Four individuals from Eastern Europe have pleaded guilty for their role in a Racketeer Influenced Corrupt Organization (RICO) that provided “bulletproof hosting” services between 2008 and 2015, which were used by cybercriminals to distribute malware and conduct attacks on financial institutions and victims across the United States.
The four accused are Aleksandr Grichishkin, 34, and Andrei Skvortsov, 34, of Russia; Aleksandr Skorodumov, 33, of Lithuania; and Pavel Stassi, 30, of Estonia. The US department of Justice alleges that these individuals were founders and/or members of a bulletproof hosting organization.
The group rented IP addresses, servers, and domains to cybercriminals, who used the infrastructure to spread malware that allowed them to gain access to victims’ computers, form botnets, and steal banking credentials.
Malware hosted by the organization included Zeus, SpyEye, Citadel, and the Blackhole Exploit Kit, which rampantly attacked U.S. companies and financial institutions between 2009 and 2015 and caused or attempted to cause millions of dollars in losses to U.S. victims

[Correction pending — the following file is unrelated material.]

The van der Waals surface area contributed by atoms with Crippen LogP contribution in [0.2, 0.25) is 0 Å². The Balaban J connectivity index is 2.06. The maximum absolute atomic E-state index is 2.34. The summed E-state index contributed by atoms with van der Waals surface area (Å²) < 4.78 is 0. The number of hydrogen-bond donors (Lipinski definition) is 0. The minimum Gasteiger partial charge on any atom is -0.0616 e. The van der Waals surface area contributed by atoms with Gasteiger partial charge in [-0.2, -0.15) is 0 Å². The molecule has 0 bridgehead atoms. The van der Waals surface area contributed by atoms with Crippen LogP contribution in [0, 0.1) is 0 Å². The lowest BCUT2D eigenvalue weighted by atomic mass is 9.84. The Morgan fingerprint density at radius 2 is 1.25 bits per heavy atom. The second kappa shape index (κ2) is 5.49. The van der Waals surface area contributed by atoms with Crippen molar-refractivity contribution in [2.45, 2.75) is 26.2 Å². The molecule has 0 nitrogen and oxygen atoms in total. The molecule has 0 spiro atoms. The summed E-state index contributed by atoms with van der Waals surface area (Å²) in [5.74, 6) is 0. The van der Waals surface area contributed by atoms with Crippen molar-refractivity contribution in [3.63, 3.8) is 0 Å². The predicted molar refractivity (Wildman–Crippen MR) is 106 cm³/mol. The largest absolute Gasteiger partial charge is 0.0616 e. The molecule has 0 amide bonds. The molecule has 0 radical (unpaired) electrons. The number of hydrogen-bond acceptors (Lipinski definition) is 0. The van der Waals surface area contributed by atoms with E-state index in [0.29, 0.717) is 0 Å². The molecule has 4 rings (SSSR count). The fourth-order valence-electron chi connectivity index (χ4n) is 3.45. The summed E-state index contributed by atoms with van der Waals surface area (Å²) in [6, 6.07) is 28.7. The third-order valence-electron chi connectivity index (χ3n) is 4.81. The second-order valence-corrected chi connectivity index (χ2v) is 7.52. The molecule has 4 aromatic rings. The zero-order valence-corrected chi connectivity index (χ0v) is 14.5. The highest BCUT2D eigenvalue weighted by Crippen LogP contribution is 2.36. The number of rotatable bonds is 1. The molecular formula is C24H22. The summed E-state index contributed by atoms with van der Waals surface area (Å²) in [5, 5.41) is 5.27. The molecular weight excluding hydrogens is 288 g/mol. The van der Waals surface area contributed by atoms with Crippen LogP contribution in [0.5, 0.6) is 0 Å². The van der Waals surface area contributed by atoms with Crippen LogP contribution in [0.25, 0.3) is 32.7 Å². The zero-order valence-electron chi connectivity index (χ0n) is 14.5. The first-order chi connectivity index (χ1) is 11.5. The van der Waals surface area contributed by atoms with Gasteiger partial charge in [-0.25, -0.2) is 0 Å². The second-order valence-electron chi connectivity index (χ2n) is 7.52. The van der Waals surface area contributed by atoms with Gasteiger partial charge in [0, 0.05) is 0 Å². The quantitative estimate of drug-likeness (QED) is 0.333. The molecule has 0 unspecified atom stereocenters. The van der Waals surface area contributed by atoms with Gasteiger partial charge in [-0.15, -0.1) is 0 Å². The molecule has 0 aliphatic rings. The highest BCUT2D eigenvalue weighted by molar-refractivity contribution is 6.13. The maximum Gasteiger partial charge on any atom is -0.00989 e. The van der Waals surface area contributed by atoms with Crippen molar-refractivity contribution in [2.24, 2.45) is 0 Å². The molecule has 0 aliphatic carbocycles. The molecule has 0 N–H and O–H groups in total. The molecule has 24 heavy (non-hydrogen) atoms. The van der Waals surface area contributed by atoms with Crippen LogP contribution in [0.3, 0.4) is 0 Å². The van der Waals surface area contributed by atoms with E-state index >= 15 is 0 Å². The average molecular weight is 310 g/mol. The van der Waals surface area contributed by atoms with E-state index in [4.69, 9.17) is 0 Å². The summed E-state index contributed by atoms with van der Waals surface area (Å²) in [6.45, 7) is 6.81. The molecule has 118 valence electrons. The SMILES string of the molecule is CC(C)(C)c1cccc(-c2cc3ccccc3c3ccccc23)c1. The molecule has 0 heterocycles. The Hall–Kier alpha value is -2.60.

“A key service provided by the defendants was helping their clients to evade detection by law enforcement and continue their crimes uninterrupted; the defendants did so by monitoring sites used to blocklist technical infrastructure used for crime, moving “flagged” content to new infrastructure, and registering all such infrastructure under false or stolen identities,” the DoJ said in a press release.
According to court documents, Grichishkin and Skvortsov were founding members of the organization and its proprietors. Skvortsov was responsible for advertising the organization’s services and also was a a point of contact for important and/or disgruntled clients.
Skorodumov was one of the organization’s lead systems administrators, he configured and managed the clients’ domains and IP addresses, provided technical support to help clients optimize their malware and botnets, and monitored and responded to abuse notices. Stassi was responsible for administrative tasks for the organization, such as conducting and tracking online marketing to the organization’s criminal clientele and using stolen and/or false personal information to register webhosting and financial accounts used by the organization.
Stassi, Skorodumov, and Grichishkin pleaded guilty in February and March 2021 to one count of RICO conspiracy. Skvortsov pleaded guilty today to the same charge. Sentencing of Stassi, Skorodumov, Grichishkin, and Skvortsov has been set for June 3, June 29, July 8, and Sept. 16, respectively. If found guilty, the defendants could spend up to 20 years in prison.